2. Unbiased commentary. How many complaints were there when Adam Smith and Glenn McCrory commentated on Tyson Fury and Wladimir Klitschko’s fight? Not many. It’s the same with BoxNation, where the duo of John Rawling and Barry Jones are excellent, as is Channel 5’s combination. But when it’s Jim Watt and Nick Halling on Sky it is embarrassing to listen to, as they cheerlead for their favourite, refuse to acknowledge the opponent and seem to be watching something totally different to everybody else. Yes, the mute button is a wonderful thing in their case, but good commentary adds to the excitement. Sky’s current offering makes you just want to turn off.
3. More unifications. It would be great to see one champion per weight, but that is never going happen. If the IBF hadn’t stripped Fury, we could have it seen in the heavyweight division if he fought Deontay Wilder, depending on whether Alexander Povetkin had caught up with the WBC belt holder yet. We’re all still waiting in hope that Sergey Kovalev and Adonis Stevenson can agree a deal to fight to unify at light-heavyweight, although to be honest I think we’re well out of luck. It baffles me why more current belt holders don’t actually want to unify a division and prove they are the best, but are just content to hold on to their belt and take easy fights. Isn’t the point of boxing to prove you are genuinely the best?
4. A Boycott of the WBA. The pinnacle of being a boxer is winning a world title and gaining the recognition of the World Champion. You name me one fighter who dreamed as a young kid of becoming the WBA Interim Champion. Not one. How can one sanctioning body then believe it is all right to have three champions in each weight. It’s confusing for fans, fighters and everyone else involved in boxing, except the promoters who use it as another way to take your money. As far as I’m concerned if you’re not the WBA Super Champion, you aren’t the world champion and that’s how the other sanctioning bodies consider it, rightly as well in my opinion. The only way to stop the greed of the WBA is for promoters and fighters to ignore it and only fight for other titles, unless it is the Super title. Chances of it happening? None.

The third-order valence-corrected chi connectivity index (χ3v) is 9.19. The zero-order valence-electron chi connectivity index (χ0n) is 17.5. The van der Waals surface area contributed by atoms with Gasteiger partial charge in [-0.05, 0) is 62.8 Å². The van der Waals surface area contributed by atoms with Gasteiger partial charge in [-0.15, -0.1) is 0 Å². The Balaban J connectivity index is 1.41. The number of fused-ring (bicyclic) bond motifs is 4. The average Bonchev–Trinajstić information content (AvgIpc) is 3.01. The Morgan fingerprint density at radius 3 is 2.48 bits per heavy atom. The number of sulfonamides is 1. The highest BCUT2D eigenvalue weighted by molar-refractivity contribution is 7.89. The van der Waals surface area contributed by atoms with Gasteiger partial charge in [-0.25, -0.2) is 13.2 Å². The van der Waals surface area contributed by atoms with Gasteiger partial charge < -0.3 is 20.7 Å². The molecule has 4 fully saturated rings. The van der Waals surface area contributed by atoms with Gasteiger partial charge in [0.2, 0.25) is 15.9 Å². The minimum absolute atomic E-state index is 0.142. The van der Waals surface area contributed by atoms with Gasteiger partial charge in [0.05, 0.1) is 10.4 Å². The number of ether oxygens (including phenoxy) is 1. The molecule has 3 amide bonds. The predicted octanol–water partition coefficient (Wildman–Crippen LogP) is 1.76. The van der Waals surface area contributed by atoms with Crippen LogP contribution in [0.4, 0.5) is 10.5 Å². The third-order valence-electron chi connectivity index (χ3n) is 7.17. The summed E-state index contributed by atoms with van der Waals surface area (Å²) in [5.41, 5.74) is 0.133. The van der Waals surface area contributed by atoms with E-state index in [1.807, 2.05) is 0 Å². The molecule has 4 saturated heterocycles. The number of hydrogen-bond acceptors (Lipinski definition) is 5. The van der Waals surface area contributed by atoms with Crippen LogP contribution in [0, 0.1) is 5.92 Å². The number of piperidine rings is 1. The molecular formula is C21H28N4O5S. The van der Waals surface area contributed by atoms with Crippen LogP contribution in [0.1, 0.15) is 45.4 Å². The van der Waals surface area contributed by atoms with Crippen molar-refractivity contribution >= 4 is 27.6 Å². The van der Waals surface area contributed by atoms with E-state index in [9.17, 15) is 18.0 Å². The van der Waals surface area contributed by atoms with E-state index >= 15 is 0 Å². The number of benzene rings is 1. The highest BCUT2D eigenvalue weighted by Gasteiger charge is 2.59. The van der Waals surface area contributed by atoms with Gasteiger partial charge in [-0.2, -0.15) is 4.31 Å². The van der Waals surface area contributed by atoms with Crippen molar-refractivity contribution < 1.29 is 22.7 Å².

5. Final one from me, more boxing on terrestrial TV. Carl Frampton’s last two fights have been on ITV and there have been some enjoyable offerings on Channel 5. David Haye returns on January 16th and rumours are circling that will be on terrestrial TV. That can only be good for boxing and will add to the interest that is growing week in, week out. The BBC won’t be coming back anytime soon after the Audley Harrison failure, but with ITV, Channel 5 and Spike, there have been more than enough good fights for fans to enjoy. People dismiss fighters as poor if they haven’t heard of them before, but Channel 5 viewers were treated to a Gennady Golovkin – Martin Murray fight in February. We pay enough for Sky, BoxNation and even BT show the odd PBC fight. Add to that the three promoters all now looking at PPV, boxing is costing a fortune to watch at home. The more on free TV, the better and more fans to try and rob with your next PPV card.
Matt Bevan is freelance journalist and contributes to several other leading publications on a weekly basis. Follow Matt on Twitter at @MBevs68.